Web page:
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Details of Grant 

EPSRC Reference: GR/S84057/01
Title: Basic Technology: Controlled electron transport through single molecules
Principal Investigator: Lambert, Professor C
Other Investigators:
Researcher Co-Investigators:
Project Partners:
QinetiQ
Department: Physics
Organisation: Lancaster University
Scheme: Standard Research (Pre-FEC)
Starts: 01 October 2004 Ends: 30 September 2008 Value (£): 237,799
EPSRC Research Topic Classifications:
Electronic Devices & Subsys. Physical Organic Chemistry
Surfaces & Interfaces
EPSRC Industrial Sector Classifications:
Electronics
Related Grants:
GR/S84064/01 GR/S84071/02
Panel History:  
Summary on Grant Application Form
The consortium involving chemists, device physicists and theorists will unite activities in chemical synthesis, deposition of molecules onto surfaces, device design and fabrication, and material-specific modelling. We thereby aim to develop the basic technology for reliably probing and controlling transport through single molecules. This technology will not only extend our understanding of a range of fundamental problems at the interface between physics and chemistry, but also will underpin the transition to nanoscale electronics. More specifically, the proposed research involves the following inter-related work packages: 1) The synthesis of new classes of organic molecules with controlled electronic properties, imparted by virtue of extended 7r-conjugation of precisely-defined length, and the incorporation of electron donor and electron acceptor segments. We propose to synthesise fundamentally new classes of rectifying molecules which will allow us to probe and control the cross-over to more familiar semiconductor electronics within a single molecule. 2) The fabrication and detailed electrical characterisation of self-assembled arrays of these molecules on metal electrodes. Key techniques to be used include non-centrosymmetric alignment ; STM studies; fabrication of novel mushroom necklace device structures; gating gold nanoparticle-capped structures. These measurements will enable us to probe the fundamental physics of molecular-scale transport. 3) Reliable simulation and design techniques will be developed for material-specific prediction of transport through single-molecules in contact with metal electrodes and related hybrid structures.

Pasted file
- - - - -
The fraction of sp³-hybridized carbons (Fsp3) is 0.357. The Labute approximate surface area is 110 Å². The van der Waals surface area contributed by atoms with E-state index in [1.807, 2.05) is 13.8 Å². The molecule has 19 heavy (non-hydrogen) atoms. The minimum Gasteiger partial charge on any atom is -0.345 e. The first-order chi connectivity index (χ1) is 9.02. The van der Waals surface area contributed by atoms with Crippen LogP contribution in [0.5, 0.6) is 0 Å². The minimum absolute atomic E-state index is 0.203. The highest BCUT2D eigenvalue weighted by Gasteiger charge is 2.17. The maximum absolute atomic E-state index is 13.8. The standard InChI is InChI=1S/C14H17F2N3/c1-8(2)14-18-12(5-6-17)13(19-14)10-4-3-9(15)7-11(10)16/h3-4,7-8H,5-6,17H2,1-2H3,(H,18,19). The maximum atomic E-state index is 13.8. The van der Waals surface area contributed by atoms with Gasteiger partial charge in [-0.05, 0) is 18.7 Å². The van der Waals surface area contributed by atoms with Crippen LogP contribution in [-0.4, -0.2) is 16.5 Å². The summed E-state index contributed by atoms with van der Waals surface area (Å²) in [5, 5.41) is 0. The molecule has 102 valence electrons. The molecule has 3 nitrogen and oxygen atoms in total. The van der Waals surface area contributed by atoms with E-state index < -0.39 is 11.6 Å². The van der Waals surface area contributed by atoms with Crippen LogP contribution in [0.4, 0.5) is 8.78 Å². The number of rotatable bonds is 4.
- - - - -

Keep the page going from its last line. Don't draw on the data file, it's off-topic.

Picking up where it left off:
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Further Information:  
Organisation Website: http://www.lancs.ac.uk